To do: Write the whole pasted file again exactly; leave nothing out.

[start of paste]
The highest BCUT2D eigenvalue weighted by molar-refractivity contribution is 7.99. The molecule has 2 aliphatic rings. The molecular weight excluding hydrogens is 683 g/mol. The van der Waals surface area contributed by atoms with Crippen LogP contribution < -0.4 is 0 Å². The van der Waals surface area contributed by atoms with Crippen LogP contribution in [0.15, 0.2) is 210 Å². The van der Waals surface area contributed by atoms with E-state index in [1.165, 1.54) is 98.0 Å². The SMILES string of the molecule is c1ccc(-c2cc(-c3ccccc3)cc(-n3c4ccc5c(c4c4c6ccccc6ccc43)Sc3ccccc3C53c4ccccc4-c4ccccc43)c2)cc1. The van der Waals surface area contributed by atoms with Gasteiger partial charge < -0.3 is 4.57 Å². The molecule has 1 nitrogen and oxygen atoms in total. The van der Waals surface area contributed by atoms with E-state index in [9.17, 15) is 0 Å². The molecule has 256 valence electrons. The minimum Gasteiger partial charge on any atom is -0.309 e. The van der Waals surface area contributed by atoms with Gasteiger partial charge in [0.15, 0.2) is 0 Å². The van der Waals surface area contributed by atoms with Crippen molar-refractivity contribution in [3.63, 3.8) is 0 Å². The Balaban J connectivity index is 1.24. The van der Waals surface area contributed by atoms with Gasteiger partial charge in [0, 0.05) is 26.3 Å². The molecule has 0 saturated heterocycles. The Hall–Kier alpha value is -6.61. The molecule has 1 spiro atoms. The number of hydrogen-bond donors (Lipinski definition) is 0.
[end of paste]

The highest BCUT2D eigenvalue weighted by molar-refractivity contribution is 7.99. The molecule has 2 aliphatic rings. The molecular weight excluding hydrogens is 683 g/mol. The van der Waals surface area contributed by atoms with Crippen LogP contribution < -0.4 is 0 Å². The van der Waals surface area contributed by atoms with Crippen LogP contribution in [0.15, 0.2) is 210 Å². The van der Waals surface area contributed by atoms with E-state index in [1.165, 1.54) is 98.0 Å². The SMILES string of the molecule is c1ccc(-c2cc(-c3ccccc3)cc(-n3c4ccc5c(c4c4c6ccccc6ccc43)Sc3ccccc3C53c4ccccc4-c4ccccc43)c2)cc1. The van der Waals surface area contributed by atoms with Gasteiger partial charge < -0.3 is 4.57 Å². The molecule has 1 nitrogen and oxygen atoms in total. The van der Waals surface area contributed by atoms with E-state index in [9.17, 15) is 0 Å². The molecule has 256 valence electrons. The minimum Gasteiger partial charge on any atom is -0.309 e. The van der Waals surface area contributed by atoms with Gasteiger partial charge in [0.15, 0.2) is 0 Å². The van der Waals surface area contributed by atoms with Crippen molar-refractivity contribution in [3.63, 3.8) is 0 Å². The Balaban J connectivity index is 1.24. The van der Waals surface area contributed by atoms with Gasteiger partial charge in [0, 0.05) is 26.3 Å². The molecule has 0 saturated heterocycles. The Hall–Kier alpha value is -6.61. The molecule has 1 spiro atoms. The number of hydrogen-bond donors (Lipinski definition) is 0.